The brutal challenges of Nigerian youths

Unemployment-KKI am writing this with a heavy heart, being a young Nigerian who fully knows what young Nigerians pass through in this country. The statistics are sobering. Sixty per cent of Nigeria’s population is youth and youth unemployment in Nigeria is put at 60 per cent. This gives one an insight into the terrible circumstances in which young Nigerians have found themselves.
Dreams are dying and young Nigerians are among frustrated groups on earth. Most of these young Nigerians, save those from rich homes, cannot acquire quality tertiary education as Nigerian universities are suffering from a reversal of fortunes. Public secondary and primary schools cannot deliver quality education, the purpose for which they have been established. Students are discouraged from reading during secondary school certification examinations because of question-paper leaks. They pass through Nigerian universities, which are plagued with terrible facilities as a result of infrastructural knavery.
‘Sorting’ lecturers becomes the norm instead of the abnormal. Today, there are little or no scholarships anywhere for those that cannot afford to pay their way through schools unlike in the past when there were series of scholarships. A typical Nigerian youth survives in a nine-in-a-room accommodation in university hostels. Their female colleagues are subjected to assaults by lecturers to get good grades.
Upon graduation, the reality of Nigeria’s situation hits young Nigerians in the face. They have to rely on senators, political appointees and politicians to write recommendation letters for them before they can get jobs in federal establishments. We’ve to pay hundreds of thousands of Naira to get jobs in public and private organisations – a situation that is akin to a broad day light robbery. Merit no longer holds a place in the system. Galloping unemployment has reduced young Nigerians to guinea pigs in the laboratory of the labour market. Today, a typical young Nigerian writes a series of tests and goes for innumerable interviews just for a 50,000 Naira job. To make an already deplorable situation worse, nepotism is introduced into the mix, with someone making up a list of prospective employees full of relations and children of friends. Young Nigerians are compelled by the hostile economic reality to stay for years at home for lack of jobs. They are left with decayed social services and have no choice but to pay for whatever they want. This is Nigeria at its worst of times.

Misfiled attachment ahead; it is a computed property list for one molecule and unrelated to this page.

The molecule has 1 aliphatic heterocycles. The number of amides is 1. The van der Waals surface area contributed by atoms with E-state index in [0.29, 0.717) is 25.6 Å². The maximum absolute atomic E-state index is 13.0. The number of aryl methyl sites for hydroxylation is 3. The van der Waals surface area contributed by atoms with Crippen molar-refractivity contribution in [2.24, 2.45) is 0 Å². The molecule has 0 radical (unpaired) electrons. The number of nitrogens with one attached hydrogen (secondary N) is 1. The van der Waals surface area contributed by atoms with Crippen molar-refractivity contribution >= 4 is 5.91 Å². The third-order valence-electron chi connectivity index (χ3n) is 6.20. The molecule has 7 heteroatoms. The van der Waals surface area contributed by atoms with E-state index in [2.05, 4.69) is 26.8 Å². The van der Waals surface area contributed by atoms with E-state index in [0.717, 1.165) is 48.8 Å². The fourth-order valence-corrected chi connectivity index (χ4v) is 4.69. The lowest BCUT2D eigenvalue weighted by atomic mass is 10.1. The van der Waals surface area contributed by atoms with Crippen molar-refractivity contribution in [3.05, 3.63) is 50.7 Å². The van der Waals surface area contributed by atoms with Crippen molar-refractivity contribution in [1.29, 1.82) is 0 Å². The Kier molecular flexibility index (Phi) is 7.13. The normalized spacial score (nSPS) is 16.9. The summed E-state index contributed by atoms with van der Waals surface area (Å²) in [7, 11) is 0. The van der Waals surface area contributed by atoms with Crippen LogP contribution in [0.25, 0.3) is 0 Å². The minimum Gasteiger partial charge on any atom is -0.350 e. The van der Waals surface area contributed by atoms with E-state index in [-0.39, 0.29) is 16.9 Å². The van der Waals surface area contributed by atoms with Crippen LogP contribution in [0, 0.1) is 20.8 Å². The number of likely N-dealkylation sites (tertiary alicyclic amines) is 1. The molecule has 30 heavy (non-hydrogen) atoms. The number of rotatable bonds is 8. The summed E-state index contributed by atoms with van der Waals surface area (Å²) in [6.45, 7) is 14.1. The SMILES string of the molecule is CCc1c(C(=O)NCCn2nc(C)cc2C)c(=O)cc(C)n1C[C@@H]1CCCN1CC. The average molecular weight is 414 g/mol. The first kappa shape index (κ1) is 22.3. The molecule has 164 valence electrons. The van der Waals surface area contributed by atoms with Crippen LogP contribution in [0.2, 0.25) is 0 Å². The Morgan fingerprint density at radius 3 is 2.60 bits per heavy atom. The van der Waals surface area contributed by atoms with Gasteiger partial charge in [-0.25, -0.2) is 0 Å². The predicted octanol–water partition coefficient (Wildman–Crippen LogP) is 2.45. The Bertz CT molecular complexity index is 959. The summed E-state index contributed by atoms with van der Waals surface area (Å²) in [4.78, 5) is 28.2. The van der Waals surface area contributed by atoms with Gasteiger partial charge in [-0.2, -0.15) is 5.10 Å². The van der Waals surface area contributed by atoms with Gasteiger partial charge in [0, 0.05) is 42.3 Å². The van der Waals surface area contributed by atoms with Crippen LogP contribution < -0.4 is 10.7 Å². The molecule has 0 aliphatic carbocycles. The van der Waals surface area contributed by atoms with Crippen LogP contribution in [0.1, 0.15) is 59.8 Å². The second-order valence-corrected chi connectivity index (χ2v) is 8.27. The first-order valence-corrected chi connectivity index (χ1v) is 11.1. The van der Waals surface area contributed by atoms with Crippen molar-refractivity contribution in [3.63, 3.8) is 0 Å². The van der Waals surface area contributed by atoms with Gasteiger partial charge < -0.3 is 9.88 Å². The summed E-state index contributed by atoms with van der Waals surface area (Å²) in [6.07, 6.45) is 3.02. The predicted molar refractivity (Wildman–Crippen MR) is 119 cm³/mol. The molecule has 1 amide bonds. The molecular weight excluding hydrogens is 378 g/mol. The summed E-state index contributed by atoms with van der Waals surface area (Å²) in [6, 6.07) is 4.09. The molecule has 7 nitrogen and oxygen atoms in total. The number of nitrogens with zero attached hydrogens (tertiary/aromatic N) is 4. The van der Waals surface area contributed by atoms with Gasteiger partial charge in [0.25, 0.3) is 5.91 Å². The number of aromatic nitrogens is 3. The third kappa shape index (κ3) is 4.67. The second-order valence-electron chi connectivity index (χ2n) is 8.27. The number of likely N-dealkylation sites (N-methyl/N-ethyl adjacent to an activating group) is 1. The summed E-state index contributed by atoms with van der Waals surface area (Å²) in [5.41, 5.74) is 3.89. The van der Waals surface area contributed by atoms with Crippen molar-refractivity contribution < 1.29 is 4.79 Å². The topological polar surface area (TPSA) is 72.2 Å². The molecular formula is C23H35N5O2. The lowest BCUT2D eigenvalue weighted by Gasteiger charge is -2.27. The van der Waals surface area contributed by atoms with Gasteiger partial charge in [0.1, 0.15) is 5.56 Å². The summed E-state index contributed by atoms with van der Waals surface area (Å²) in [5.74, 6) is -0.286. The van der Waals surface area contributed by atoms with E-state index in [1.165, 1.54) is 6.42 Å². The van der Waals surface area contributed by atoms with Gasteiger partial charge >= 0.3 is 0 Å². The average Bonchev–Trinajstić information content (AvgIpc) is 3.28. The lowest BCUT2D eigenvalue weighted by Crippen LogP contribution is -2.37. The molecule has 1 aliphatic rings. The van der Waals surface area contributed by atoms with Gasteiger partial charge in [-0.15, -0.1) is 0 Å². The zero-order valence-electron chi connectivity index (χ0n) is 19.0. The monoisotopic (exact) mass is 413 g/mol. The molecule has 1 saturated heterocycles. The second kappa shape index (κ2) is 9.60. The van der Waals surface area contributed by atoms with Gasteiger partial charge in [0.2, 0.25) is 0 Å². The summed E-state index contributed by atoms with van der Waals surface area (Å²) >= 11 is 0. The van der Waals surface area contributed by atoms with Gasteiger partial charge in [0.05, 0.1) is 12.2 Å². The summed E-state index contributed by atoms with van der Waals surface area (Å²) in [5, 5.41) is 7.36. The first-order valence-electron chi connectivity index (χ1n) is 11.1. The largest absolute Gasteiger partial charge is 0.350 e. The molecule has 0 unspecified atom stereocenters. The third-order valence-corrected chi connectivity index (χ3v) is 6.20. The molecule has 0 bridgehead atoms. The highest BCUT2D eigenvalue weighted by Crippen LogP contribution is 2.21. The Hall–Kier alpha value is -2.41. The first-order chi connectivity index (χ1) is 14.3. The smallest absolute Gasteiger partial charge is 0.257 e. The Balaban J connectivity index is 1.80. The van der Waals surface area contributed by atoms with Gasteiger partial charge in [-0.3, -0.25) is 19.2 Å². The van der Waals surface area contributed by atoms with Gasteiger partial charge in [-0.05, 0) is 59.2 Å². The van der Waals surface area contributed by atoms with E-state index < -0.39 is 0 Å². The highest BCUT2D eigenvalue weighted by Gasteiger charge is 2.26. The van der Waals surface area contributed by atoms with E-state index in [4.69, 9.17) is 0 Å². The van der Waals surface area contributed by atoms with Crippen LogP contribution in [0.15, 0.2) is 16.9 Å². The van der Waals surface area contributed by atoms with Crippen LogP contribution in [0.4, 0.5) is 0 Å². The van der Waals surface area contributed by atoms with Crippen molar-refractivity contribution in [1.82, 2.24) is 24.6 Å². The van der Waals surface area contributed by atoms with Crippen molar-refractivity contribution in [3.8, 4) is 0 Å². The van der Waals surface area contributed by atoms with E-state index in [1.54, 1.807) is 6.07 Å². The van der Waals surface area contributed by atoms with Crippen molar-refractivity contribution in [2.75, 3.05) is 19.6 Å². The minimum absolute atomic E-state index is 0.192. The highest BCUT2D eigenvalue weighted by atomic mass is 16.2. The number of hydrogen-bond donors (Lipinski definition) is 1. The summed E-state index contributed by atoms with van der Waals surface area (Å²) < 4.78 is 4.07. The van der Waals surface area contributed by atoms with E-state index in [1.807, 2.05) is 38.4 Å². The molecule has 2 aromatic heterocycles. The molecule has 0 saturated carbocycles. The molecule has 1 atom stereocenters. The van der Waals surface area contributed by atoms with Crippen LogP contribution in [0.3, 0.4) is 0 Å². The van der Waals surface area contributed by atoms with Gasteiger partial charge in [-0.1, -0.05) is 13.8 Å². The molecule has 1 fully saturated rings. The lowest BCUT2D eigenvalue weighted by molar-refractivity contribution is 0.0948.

The story is not different for those who find themselves lucky to get a job; for with the job comes the realisation that the Naira has been devalued, and the cost of living high, that the average young Nigerian finds it difficult to marry not to talk of raising a family. Most disheartening is the fact that the young people are confronted with the Nigerian private sector crisis. The predominant features of this economic malady are jobs without job security, overworking the employee with a remuneration that is abysmally less than commensurate with the quantum of work assigned to the employee. The banks are the major culprits here, assigning outrageous targets to workers with an option of being thrown out of the job if they fail to meet targets. The plight of the average young Nigerian becomes all the more pathetic when one considers their virtual inability to renew their rents and to afford the some basic necessities of life. Concisely, the polity is mercilessly competitive and the environment extremely hostile for the average young Nigerian to start anything serious. These are the consequences, which flow from a damaged and neglected society; a society, which is radically different from that of our fathers when companies and government agencies lined up to recruit graduates. Today, the Nigerian youth is advised to embrace entrepreneurship, yet, the government would not create the enabling environment for such enterprise to thrive. Because nothing is done on merit, the average young person comes away with the impression that hard work and intelligence do not pay.